The platform operator does not hire the service provider directly, but the service provider provides the service directly to the service provider. The service user pays a fee to the platform operator. It looks like the platform operator is the employer, and the service provider is the employee's relationship. But the question is, is there a continuing relationship between the platform provider and the service provider? Most platform providers will view service providers as private providers and argue that they are simply limited in service delivery between companies and private businesses. However, university time instructors, department store managers, and video processing personnel have been found to have a practical use relationship despite the above contract format. Not all of them have been recognized for their use. Some cases have been recognized in the positions of some private business operators. And unfortunately, there is still no case in Korea where labor law has become an issue for those who offer Serbyslaw on platforms. 

리프트 노동이슈에 대한 이미지 검색결과

I'd like to briefly introduce a lawsuit like this in the U.S. It's a lawsuit against Uber and Lyft. In conclusion, the California court said that whether they are under right to control is the criterion for determining workerability. In the case of 'lift', the California court considered that the criterion for determining workerability was 'control' and that it could recognize the control of the platform operator even if certain degree of freedom was guaranteed by performing its work through the app. However, the case for the lift ended in January 2016 when the lift price paid 12 million dollars to drivers. In the case of "Uber," the Borello Test ruled that the Uber article was viewed by the California State Labor Commission in June 2015 that the drivers had no control over their work, even if the passengers paid Uber fees and the Uber paid non-negotiable fares to the driver. But the case was also settled.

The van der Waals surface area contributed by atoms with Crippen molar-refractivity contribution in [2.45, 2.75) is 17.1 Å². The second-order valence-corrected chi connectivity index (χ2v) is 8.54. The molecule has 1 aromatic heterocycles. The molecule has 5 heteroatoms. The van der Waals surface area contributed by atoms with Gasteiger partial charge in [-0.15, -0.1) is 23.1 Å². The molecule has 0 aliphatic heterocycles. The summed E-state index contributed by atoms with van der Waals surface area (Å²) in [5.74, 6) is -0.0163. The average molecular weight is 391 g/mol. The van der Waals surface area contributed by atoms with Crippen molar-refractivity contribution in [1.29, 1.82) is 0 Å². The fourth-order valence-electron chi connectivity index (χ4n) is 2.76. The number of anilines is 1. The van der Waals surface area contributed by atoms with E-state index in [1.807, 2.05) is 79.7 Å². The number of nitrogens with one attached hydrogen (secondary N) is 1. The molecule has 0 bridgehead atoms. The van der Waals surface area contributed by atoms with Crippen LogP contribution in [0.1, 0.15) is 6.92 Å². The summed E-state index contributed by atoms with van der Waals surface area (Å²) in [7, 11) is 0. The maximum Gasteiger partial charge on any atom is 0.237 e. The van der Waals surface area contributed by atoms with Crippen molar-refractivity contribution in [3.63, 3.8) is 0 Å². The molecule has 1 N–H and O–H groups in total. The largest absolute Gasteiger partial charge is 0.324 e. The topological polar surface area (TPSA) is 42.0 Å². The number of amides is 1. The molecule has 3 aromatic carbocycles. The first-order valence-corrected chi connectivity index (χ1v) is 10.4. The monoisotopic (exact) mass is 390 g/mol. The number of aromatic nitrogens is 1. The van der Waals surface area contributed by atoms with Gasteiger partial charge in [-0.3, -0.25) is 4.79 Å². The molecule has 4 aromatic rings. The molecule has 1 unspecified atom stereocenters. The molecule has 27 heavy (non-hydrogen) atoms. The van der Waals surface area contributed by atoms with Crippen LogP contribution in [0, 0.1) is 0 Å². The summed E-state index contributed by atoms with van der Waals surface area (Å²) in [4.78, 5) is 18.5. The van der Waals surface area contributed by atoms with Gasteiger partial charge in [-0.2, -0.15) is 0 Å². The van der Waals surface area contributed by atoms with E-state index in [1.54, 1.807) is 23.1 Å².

우버 노동이슈에 대한 이미지 검색결과

Both of the above cases have limitations that cannot be justified because they have been settled. But it's certainly an example of a court or labor committee recognizing that a service provider has a workforce. This example provides a clue to the problems that may arise in Korea in the future. 

This time, we looked at the first of the 'labor issues in the field of shared economy's work ethic. Next time, we'll learn about the right to decide. 

The above text is based on the "Share Economy and Labor Issues" of Chungjeong, a law firm.